Last summer, Rose and several dozen bikers, many wearing GoPro cameras on their helmets, rode for miles on Interstate 70 and U.S. Highway 40, creating a traffic hazard. Police were called, and Hubbard was among the officers who responded. Rose was doing a wheelie when he hit the bumper of Hubbard’s patrol car.
Videos show Hubbard bursting from his car, grabbing Rose, who was standing behind the patrol car next to his bike, throwing him to the ground and applying a chokehold.
In his official statement to an officer at the scene, Hubbard claimed that he pulled Rose off the motorcycle as Rose was trying to flee and that Rose used his helmet to try to hit Hubbard.
However, the videos show Rose standing behind the patrol car, not attempting to flee or hit Hubbard with his helmet.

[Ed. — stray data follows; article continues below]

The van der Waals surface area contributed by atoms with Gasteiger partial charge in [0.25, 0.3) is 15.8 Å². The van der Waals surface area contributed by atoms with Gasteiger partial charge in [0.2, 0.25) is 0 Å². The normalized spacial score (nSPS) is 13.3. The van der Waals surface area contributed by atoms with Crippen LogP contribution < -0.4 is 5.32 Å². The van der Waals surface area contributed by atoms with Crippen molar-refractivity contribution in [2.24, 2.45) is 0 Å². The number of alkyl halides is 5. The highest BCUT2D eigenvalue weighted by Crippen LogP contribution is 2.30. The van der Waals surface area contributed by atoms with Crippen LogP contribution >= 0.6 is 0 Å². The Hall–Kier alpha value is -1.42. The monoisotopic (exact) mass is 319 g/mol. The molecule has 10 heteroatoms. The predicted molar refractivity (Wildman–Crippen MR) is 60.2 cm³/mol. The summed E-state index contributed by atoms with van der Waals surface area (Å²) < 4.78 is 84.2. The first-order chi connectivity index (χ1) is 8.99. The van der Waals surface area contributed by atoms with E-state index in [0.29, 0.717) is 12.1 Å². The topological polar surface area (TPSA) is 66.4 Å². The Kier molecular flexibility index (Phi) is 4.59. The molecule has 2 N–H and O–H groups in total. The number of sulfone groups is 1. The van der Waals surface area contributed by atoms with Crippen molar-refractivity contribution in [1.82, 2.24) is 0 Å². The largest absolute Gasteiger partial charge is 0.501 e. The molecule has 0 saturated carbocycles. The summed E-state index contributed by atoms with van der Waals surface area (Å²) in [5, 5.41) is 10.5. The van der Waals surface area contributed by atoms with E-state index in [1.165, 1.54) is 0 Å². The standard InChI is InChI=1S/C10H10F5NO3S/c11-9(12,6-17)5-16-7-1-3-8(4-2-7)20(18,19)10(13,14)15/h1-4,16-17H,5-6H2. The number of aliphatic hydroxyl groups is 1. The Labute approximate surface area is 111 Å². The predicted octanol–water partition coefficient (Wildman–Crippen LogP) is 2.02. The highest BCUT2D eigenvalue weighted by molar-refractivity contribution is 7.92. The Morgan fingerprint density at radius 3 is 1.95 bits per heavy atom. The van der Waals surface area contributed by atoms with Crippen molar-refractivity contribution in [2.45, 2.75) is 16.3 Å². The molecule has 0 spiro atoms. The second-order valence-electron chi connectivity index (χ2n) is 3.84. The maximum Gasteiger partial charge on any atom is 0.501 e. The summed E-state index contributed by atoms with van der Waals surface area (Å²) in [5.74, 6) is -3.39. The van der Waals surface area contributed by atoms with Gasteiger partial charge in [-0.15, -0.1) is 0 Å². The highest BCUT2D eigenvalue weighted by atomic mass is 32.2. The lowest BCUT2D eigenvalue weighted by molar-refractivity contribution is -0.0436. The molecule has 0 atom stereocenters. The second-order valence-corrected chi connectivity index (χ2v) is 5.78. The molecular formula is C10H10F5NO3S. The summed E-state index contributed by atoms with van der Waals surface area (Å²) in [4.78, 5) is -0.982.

A witness also told police that he did not see Rose trying to hit Hubbard. An official report, written by a department detective, said the witness statement corroborated Hubbard’s story and that Rose attempted to hit Hubbard multiple times.
Based on the detective’s report, Rose was charged with assault on a law-enforcement officer, resisting arrest, disturbing the peace and careless driving.
Rose decided on a trial by judge and not a jury. As the trial began this summer, Keithley Lake, then the Jackson County assistant prosecutor, asked Round, who had been assigned to the case, to dismiss the felony assault charge. The judge complied.
Lake gave no explanation why he wanted the assault charge dropped and would not comment for this story.
The witness to the arrest was not called to testify.
Nicholas Rose’s trial, which the Bruno family attended, was among the first presided over by Round, who was appointed to the bench in February.
In the transcript of the trial, Round did not explain why he believed Rose was resisting arrest. The judge did tell Rose that he believed Hubbard did nothing wrong.